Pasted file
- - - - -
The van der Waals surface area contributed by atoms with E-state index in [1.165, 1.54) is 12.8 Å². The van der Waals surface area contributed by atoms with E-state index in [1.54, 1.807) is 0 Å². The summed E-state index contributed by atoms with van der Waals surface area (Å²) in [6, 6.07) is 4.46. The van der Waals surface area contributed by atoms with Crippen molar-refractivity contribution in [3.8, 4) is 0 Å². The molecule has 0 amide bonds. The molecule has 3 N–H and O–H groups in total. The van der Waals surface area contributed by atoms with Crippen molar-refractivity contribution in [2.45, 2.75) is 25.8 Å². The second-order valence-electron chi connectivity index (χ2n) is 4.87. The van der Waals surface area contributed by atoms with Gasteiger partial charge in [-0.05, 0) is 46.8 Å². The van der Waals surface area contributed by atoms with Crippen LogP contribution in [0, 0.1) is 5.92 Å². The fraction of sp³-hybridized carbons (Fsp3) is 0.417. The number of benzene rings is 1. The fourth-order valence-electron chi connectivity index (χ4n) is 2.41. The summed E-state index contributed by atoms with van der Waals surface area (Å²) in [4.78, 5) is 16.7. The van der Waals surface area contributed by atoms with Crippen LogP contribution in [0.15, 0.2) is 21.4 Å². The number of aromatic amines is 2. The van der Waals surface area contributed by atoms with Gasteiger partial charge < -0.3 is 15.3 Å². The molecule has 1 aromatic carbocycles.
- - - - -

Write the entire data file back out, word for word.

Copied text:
The van der Waals surface area contributed by atoms with E-state index in [1.165, 1.54) is 12.8 Å². The van der Waals surface area contributed by atoms with E-state index in [1.54, 1.807) is 0 Å². The summed E-state index contributed by atoms with van der Waals surface area (Å²) in [6, 6.07) is 4.46. The van der Waals surface area contributed by atoms with Crippen molar-refractivity contribution in [3.8, 4) is 0 Å². The molecule has 0 amide bonds. The molecule has 3 N–H and O–H groups in total. The van der Waals surface area contributed by atoms with Crippen molar-refractivity contribution in [2.45, 2.75) is 25.8 Å². The second-order valence-electron chi connectivity index (χ2n) is 4.87. The van der Waals surface area contributed by atoms with Gasteiger partial charge in [-0.05, 0) is 46.8 Å². The van der Waals surface area contributed by atoms with Crippen LogP contribution in [0, 0.1) is 5.92 Å². The fraction of sp³-hybridized carbons (Fsp3) is 0.417. The number of benzene rings is 1. The fourth-order valence-electron chi connectivity index (χ4n) is 2.41. The summed E-state index contributed by atoms with van der Waals surface area (Å²) in [4.78, 5) is 16.7. The van der Waals surface area contributed by atoms with Crippen LogP contribution in [0.15, 0.2) is 21.4 Å². The number of aromatic amines is 2. The van der Waals surface area contributed by atoms with Gasteiger partial charge < -0.3 is 15.3 Å². The molecule has 1 aromatic carbocycles.